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VNTR-DAT1 and COMTVal158Met Genotypes Modulate Mental Flexibility and Adaptive Behavior Skills in Down Syndrome

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dc.contributor.author Del Hoyo Soriano, Laura
dc.contributor.author Xicota Vila, Laura, 1987-
dc.contributor.author Langohr, Klaus
dc.contributor.author Sánchez Benavides, Gonzalo
dc.contributor.author Sola Llopis, Susana de
dc.contributor.author Cuenca Royo, Aida Ma, 1981-
dc.contributor.author Rodríguez, Joan
dc.contributor.author Rodríguez-Morató, Jose, 1987-
dc.contributor.author Farré Albaladejo, Magí
dc.contributor.author Dierssen, Mara
dc.contributor.author Torre Fornell, Rafael de la
dc.contributor.author The TESDAD Study Group
dc.date.accessioned 2017-01-18T08:39:09Z
dc.date.available 2017-01-18T08:39:09Z
dc.date.issued 2016
dc.identifier.citation Del Hoyo Soriano L, Xicota Vila L, Langohr K, Sánchez Benavides G, Sola Llopis S de, Cuenca Royo AM, Rodríguez J, Rodríguez-Morató J, Farré Albaladejo M, Dierssen M, Torre Fornell R de la, The TESDAD Study Group. VNTR-DAT1 and COMTVal158Met Genotypes Modulate Mental Flexibility and Adaptive Behavior Skills in Down Syndrome. Frontiers in Behavioral Neuroscience. 2016; 10: 193. DOI: 10.3389/fnbeh.2016.00193
dc.identifier.issn 1662-5153
dc.identifier.uri http://hdl.handle.net/10230/27921
dc.description.abstract Down syndrome (DS) is an aneuploidy syndrome that is caused by trisomy for human chromosome 21 resulting in a characteristic cognitive and behavioral phenotype, which includes executive functioning and adaptive behavior difficulties possibly due to prefrontal cortex (PFC) deficits. DS also present a high risk for early onset of Alzheimer Disease-like dementia. The dopamine (DA) system plays a neuromodulatory role in the activity of the PFC. Several studies have implicated trait differences in DA signaling on executive functioning based on genetic polymorphisms in the genes encoding for the catechol-O-methyltransferase (COMTVal158Met) and the dopamine transporter (VNTR-DAT1). Since it is known that the phenotypic consequences of genetic variants are modulated by the genetic background in which they occur, we here explore whether these polymorphisms variants interact with the trisomic genetic background to influence gene expression, and how this in turn mediates DS phenotype variability regarding PFC cognition. We genotyped 69 young adults of both genders with DS, and found that VNTR-DAT1 was in Hardy-Weinberg equilibrium but COMTVal158Met had a reduced frequency of Met allele homozygotes. In our population, genotypes conferring higher DA availability, such as Met allele carriers and VNTR-DAT1 10-repeat allele homozygotes, resulted in improved performance in executive function tasks that require mental flexibility. Met allele carriers showed worse adaptive social skills and self-direction, and increased scores in the social subscale of the Dementia Questionnaire for People with Intellectual Disabilities than Val allele homozygotes. The VNTR-DAT1 was not involved in adaptive behavior or early dementia symptoms. Our results suggest that genetic variants of COMTVal158Met and VNTR-DAT1 may contribute to PFC-dependent cognition, while only COMTVal158Met is involved in behavioral phenotypes of DS, similar to euploid population.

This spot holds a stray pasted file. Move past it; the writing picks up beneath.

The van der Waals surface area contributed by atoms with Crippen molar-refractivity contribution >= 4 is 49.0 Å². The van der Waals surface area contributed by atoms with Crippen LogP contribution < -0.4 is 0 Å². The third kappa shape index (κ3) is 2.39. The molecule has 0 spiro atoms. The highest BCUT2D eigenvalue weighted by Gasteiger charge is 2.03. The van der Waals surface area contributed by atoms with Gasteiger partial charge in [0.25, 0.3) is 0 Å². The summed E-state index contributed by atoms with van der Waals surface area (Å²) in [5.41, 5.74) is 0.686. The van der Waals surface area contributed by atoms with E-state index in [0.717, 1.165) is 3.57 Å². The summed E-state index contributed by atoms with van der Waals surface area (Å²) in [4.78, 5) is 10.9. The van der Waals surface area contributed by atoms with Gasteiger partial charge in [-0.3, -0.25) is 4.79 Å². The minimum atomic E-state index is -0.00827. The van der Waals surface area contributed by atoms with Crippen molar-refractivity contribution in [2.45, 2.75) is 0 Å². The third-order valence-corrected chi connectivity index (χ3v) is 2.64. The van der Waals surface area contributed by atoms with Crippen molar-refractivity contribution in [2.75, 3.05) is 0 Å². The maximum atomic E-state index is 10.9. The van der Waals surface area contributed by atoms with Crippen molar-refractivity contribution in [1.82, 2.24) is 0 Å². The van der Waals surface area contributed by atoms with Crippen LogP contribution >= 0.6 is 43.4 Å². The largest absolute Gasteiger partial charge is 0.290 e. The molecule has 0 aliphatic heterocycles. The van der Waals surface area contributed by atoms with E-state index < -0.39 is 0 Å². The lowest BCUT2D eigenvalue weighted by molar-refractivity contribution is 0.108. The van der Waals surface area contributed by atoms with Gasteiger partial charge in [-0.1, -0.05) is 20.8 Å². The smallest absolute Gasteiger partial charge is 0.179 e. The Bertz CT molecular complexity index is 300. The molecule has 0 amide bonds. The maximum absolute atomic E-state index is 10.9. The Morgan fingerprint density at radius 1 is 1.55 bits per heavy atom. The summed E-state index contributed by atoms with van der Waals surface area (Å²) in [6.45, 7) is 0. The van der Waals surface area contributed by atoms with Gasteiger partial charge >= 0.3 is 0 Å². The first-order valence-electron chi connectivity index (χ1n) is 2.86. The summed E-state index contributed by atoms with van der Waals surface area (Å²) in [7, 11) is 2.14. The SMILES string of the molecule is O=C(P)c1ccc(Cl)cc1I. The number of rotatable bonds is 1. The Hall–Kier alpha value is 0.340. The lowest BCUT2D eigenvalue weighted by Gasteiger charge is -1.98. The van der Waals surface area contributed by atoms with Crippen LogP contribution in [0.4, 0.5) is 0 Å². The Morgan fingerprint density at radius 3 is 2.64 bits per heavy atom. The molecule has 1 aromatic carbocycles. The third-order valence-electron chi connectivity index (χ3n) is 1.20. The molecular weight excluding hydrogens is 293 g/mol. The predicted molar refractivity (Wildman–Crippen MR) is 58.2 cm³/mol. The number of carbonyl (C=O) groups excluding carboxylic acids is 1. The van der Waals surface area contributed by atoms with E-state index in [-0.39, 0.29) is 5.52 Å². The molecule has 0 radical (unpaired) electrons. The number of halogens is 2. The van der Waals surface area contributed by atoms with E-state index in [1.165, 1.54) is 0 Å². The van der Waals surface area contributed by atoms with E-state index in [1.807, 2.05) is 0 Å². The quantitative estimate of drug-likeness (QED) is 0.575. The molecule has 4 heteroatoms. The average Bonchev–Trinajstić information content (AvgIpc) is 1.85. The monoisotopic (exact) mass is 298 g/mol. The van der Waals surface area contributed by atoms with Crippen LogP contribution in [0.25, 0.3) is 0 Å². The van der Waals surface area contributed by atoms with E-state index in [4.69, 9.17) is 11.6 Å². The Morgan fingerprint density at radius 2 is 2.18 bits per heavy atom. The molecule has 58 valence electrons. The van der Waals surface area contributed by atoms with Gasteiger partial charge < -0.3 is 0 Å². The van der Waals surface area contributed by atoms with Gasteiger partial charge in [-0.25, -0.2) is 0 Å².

dc.description.sponsorship This work was supported by grants, donations and agreements from Fondation Jérôme Lejeune (Paris, France), Instituto de Salud Carlos III FEDER, (PI11/00744), MINECO (SAF2010-19434 and SAF2013-49129-C2-1-R), EU (Era Net Neuron PCIN-2013-060), DIUE de la Generalitat de Catalunya (SGR 2009/1450, 2014SGR 680, 2014 SGR 464, SGR 2009/718, and SGR 2014/1125). LdH is recipient of a pre-doctoral fellowship from ISCIII [FI12/00319]. CRG is Center of Excellence Severo Ochoa SEV-2012-0208.
dc.format.mimetype application/pdf
dc.language.iso eng
dc.publisher Frontiers
dc.relation.ispartof Frontiers in Behavioral Neuroscience. 2016; 10: 193
dc.rights © 2016 del Hoyo, Xicota, Langohr, Sánchez-Benavides, de Sola, Cuenca-Royo, Rodriguez, Rodríguez-Morató, Farré, Dierssen, de la Torre and the TESDAD Study Group. This is an open-access article distributed under the terms of the Creative Commons Attribution License (CC BY). The use, distribution or reproduction in other forums is permitted, provided the original author(s) or licensor are credited and that the original publication in this journal is cited, in accordance with accepted academic practice. No use, distribution or reproduction is permitted which does not comply with these terms.
dc.rights.uri https://creativecommons.org/licenses/by/4.0/
dc.title VNTR-DAT1 and COMTVal158Met Genotypes Modulate Mental Flexibility and Adaptive Behavior Skills in Down Syndrome
dc.type info:eu-repo/semantics/article
dc.identifier.doi http://dx.doi.org/10.3389/fnbeh.2016.00193
dc.subject.keyword Down syndrome
dc.subject.keyword PFC-dependent cognition
dc.subject.keyword Dopamine
dc.subject.keyword COMTVal158Met
dc.subject.keyword VNTR-DAT1
dc.relation.projectID info:eu-repo/grantAgreement/ES/3PN/SEV2012-0208
dc.rights.accessRights info:eu-repo/semantics/openAccess
dc.type.version info:eu-repo/semantics/publishedVersion


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